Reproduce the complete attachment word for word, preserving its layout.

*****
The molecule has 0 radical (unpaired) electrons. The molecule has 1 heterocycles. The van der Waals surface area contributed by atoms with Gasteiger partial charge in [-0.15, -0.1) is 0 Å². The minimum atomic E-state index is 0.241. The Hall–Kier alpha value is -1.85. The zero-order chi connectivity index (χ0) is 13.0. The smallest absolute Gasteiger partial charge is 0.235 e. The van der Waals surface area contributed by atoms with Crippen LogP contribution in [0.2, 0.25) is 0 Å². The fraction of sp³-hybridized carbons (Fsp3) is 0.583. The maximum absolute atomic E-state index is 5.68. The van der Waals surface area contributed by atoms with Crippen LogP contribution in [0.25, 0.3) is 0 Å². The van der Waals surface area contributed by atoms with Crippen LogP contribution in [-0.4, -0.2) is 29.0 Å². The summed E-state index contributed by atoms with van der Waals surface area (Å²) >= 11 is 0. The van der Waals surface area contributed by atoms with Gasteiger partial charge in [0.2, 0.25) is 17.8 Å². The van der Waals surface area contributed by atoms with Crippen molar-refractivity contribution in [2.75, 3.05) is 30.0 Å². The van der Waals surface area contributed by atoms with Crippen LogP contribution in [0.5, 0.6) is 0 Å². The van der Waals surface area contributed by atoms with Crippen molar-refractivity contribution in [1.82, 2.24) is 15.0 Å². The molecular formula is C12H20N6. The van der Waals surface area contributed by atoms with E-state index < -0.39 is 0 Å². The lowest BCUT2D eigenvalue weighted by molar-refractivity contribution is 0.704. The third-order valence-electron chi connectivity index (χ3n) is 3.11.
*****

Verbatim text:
The molecule has 0 radical (unpaired) electrons. The molecule has 1 heterocycles. The van der Waals surface area contributed by atoms with Gasteiger partial charge in [-0.15, -0.1) is 0 Å². The minimum atomic E-state index is 0.241. The Hall–Kier alpha value is -1.85. The zero-order chi connectivity index (χ0) is 13.0. The smallest absolute Gasteiger partial charge is 0.235 e. The van der Waals surface area contributed by atoms with Crippen LogP contribution in [0.2, 0.25) is 0 Å². The fraction of sp³-hybridized carbons (Fsp3) is 0.583. The maximum absolute atomic E-state index is 5.68. The van der Waals surface area contributed by atoms with Crippen LogP contribution in [0.25, 0.3) is 0 Å². The van der Waals surface area contributed by atoms with Crippen LogP contribution in [-0.4, -0.2) is 29.0 Å². The summed E-state index contributed by atoms with van der Waals surface area (Å²) >= 11 is 0. The van der Waals surface area contributed by atoms with Gasteiger partial charge in [0.2, 0.25) is 17.8 Å². The van der Waals surface area contributed by atoms with Crippen molar-refractivity contribution in [2.75, 3.05) is 30.0 Å². The van der Waals surface area contributed by atoms with Crippen LogP contribution in [0.5, 0.6) is 0 Å². The van der Waals surface area contributed by atoms with Crippen molar-refractivity contribution in [1.82, 2.24) is 15.0 Å². The molecular formula is C12H20N6. The van der Waals surface area contributed by atoms with E-state index < -0.39 is 0 Å². The lowest BCUT2D eigenvalue weighted by molar-refractivity contribution is 0.704. The third-order valence-electron chi connectivity index (χ3n) is 3.11.